TEXT OF INTERVIEW
BILL RADKE: You might want to put down your cell phone for this next story. Today in Washington, the Transportation Department is hosting a conference on the danger of distracted driving. Marketplace's Alisa Roth joins us live to talk about it. Good morning, Alisa.
ALISA ROTH: Good morning.
RADKE: Tell us about distracted driving and the pressure the government is under to curb it?
ROTH: 16 percent of all highway deaths are related to distracted driving. And, as you referred to, that's not just talking on your phone -- but it's writing texts, it's using your GPS, it's searching your mp3 player. The other thing is that number's probably low, because not all states ask about distracted driving on accident reports. Lawmakers at both state and federal levels have been trying to enact more rules that would forbid distracted driving, again broadly defined. Texting and driving, specifically, is illegal in 30 states plus Washington D.C. It's also banned for commercial truck drivers and bus drivers in a lot of states.
RADKE: And I would think technology, it sounds like a problem. But couldn't it have a fix, Alisa? What's being done on the technology side of this?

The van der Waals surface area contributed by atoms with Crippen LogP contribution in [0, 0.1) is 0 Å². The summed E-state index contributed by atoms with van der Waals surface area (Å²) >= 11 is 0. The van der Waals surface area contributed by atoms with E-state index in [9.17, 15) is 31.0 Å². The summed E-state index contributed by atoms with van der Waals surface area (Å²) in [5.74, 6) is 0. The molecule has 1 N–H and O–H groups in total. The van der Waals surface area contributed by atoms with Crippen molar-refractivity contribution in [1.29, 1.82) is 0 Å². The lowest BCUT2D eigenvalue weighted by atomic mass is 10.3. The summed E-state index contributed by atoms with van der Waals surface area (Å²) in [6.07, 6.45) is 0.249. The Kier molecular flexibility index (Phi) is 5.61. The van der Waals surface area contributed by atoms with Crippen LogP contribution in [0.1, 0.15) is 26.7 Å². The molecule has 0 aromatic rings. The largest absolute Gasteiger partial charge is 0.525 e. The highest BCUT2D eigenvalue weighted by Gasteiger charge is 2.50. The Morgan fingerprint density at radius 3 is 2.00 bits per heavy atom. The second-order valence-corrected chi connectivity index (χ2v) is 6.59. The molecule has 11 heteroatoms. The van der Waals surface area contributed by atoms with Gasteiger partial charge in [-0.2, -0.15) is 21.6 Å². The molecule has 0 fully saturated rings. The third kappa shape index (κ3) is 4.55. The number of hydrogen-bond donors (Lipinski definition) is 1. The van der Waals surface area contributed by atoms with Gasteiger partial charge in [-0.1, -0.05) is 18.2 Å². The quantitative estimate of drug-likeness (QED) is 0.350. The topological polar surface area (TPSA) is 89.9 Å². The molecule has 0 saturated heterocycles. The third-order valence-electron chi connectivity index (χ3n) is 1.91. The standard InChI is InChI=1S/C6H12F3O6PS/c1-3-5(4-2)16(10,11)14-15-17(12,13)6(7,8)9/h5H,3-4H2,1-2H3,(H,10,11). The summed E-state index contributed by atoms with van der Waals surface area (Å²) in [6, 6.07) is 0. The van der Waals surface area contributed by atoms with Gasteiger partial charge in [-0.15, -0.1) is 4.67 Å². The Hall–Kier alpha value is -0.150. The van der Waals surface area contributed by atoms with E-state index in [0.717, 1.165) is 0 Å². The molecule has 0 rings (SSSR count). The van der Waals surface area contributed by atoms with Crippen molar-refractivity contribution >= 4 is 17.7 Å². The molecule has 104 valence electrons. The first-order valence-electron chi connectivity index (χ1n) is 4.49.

ROTH: Well, there are a lot of things that are being done. Companies are looking at ways to make a lot of this safer, so voice recognition software that lets you create a text message without your hands or make a phone call without dialing. Car companies are also looking at ways to integrate these technologies into the dashboard so there's less maneuvering with small devices. One of the big challenges for lawmakers these days is to write the new laws so they're broad enough to cover technologies that we may not have though of yet. And that's probably be one of the things that they'll be talking about at this summit today.
RADKE: Marketplace's Alisa Roth, thank you.
ROTH: You're welcome.